The Secret World: Fill in the blank endings (City of the Sun God #4)


(Join Syp as he attempts to document a complete playthrough of The Secret World from start to finish. What will The Secret Adventures discover next? Find out in this exciting installment! WARNING: Spoilers and stories ahead!)

Bugged (side mission)

Clearing up a couple of missions on the north side of the Black Pyramid, I get the marching orders to exterminate some locust nests with extreme prejudice. Actually, the game often presents these quests as initiative on your part instead of someone telling you, “Go here, do this.” Maybe my character just really doesn’t like bugs? Doesn’t believe in a live and let live kind of world?

Not a hard mission. A tedious one, to be sure, lots of killing bugs and hives, but nothing hard. I only got in trouble when I accidentally tagged about three hives in a row and got literally swarmed by giant locusts. I valiantly put up a fight, but there’s only so much I can do, y’know?


Ghoul, Well Done (side mission)

Out of all of The Secret World’s enemy groups, I can’t say that I’m particularly up to speed on the ghouls. I’m not even sure what they are, other than stock monsters. Did someone make them? Are they filth related? Bah, no time to google it, I have an article to write!

Our fascinating story begins with the above ghoul totem, which is apparently six third-grade art class sessions more sophisticated than one would normally expect from ghouls. Someone has been organizing and training these ghouls in deadly artcraft — but who?

Turns out, a grumpy jinn. Grumpy jinns are the cause of a lot of problems in this zone, so that’s not so much of a surprise as a, “oh, there’s another dead Orochi.” Just take it for granted.


Points of Impact (side mission)

It’s time for a little rant about one of the most frustrating aspects of TSW. We all praise the game’s storytelling, strong characters, and voice acting, and that’s all deserved — at least in my opinion. But it’s not perfect, and probably the place that it starts to come apart is in the conclusion.

Every quest is a three-act story (more or less). The cutscene — or text box — serves as the introduction, delivering the backstory, setting up the field, and giving us motivation. Then there’s the action on the part of the player to complete the mission. And then there’s the conclusion — or, more often than not, no conclusion at all. No resolution. Just interesting questions and situations that are scarcely explained. It’s lazy and frustrating and it always makes me feel like I *missed* something or that I have to go to outside sources to find that resolution.

This side mission is a good example. I find a weird meteor impact in the desert and am told to investigate other landing points for something “sinister.” The meteor in fact turns out to be a whole lot of lava golems that have crash landed. I kill about eight of them and then run off to warn the nearest statue-child about their existence. And then… the mission is over. No closing text — and no answers.

It’s a small mission, but what’s going on here? Are these lava golems from outer space? Weapons sent by the Black Pharaoh? A botched science experiment? If I’ve killed them all, why am I warning the statue-child? There’s just a big hole where explanation should be. I guess we’re supposed to fill in the blank with our own ideas and thank the game for being so magnanimous.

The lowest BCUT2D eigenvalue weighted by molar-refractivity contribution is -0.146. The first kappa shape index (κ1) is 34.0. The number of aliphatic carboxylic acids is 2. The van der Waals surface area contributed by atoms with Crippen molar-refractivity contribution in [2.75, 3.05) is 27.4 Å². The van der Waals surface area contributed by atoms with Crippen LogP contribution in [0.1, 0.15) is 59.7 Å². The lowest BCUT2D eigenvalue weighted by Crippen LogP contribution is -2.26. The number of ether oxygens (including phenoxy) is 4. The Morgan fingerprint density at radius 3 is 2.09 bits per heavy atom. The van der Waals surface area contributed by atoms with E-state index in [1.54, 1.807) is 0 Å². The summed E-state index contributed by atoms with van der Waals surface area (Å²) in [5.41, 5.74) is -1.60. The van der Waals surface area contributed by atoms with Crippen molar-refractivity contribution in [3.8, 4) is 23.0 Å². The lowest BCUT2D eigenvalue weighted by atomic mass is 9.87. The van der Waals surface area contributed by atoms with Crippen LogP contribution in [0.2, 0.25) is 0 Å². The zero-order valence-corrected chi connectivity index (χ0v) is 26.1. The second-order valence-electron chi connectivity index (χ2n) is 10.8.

In all fairness, TSW has seemed to be getting better with more definite conclusions and better explanations, going so far as to occasionally including ending cutscenes. But nothing infuriates me more than a mission that shudders to an awkward halt with a form letter when you turn it in via the HUD.

OK. Enough ranting. Let’s move on.


The Dark Places (action mission)

It’s time to meet another one of the stone children: Thutmose. He’s the oldest son and, from what I can tell, a complete drip. Kind of wonder why these kids haven’t gone completely insane from a thousand or so years being trapped in statues with only their siblings to talk to. My kids can’t go 20 minutes without getting into fights if they’re in the same room.

Anyway, Thutmose is dismayed that a bunch of filth ghosts are starting to make trouble nearby and enlists my help to cut them off at the head. Guess that’s going to take a lot of bullets.

/Syp puts on the Ghostbusters theme. WHO YOU GONNA CALL?

I have to hand it to this mission: It really surprised me. I expected to just go blasting through waves of mobs, but from the start, it turned out to be very unusual. For starters, I was tasked to go to a high point and scope things out with binoculars. The second I did that, the game startled me by throwing a large bird creature at me that knocked me off the perch and down into the canyon. Follow that up with an onslaught of mobs that ended up killing me within a minute — and that’s all part of the mission progression.

I had to find help in the spirit world. Fortunately, there was a “ghostly warrior” hanging out nearby. Wonder what he does in his off days.


It doesn’t get any less surprising from here. Using portals, I hop back and forth from the land of the dead to the land of the living, winning myself a magical sword that somehow rallies a quartet of identical ghost warriors to join me in my crusade against the spirits.

Then it’s a rematch of the battle that I first lost, only this time I have a full party with me. We plow through an entire liquor cabinet worth of spirits, slicing, dicing, and shooting. It all ends with a showdown against a mini-Flappy, but by then it was ridiculously easy. Way to keep me on my toes, game!


The Eye of Horus (action mission)

With the Black Pharaoh raising an army and the statues challenged with waning power and a distinct lack of mobility, it once again rests upon me to save the world. At least Thutmose promises that if I can craft a sigil, he’ll lend me some of his power. We hope that it will be useful power and not, say, the ability to eat pop-tarts without gaining weight.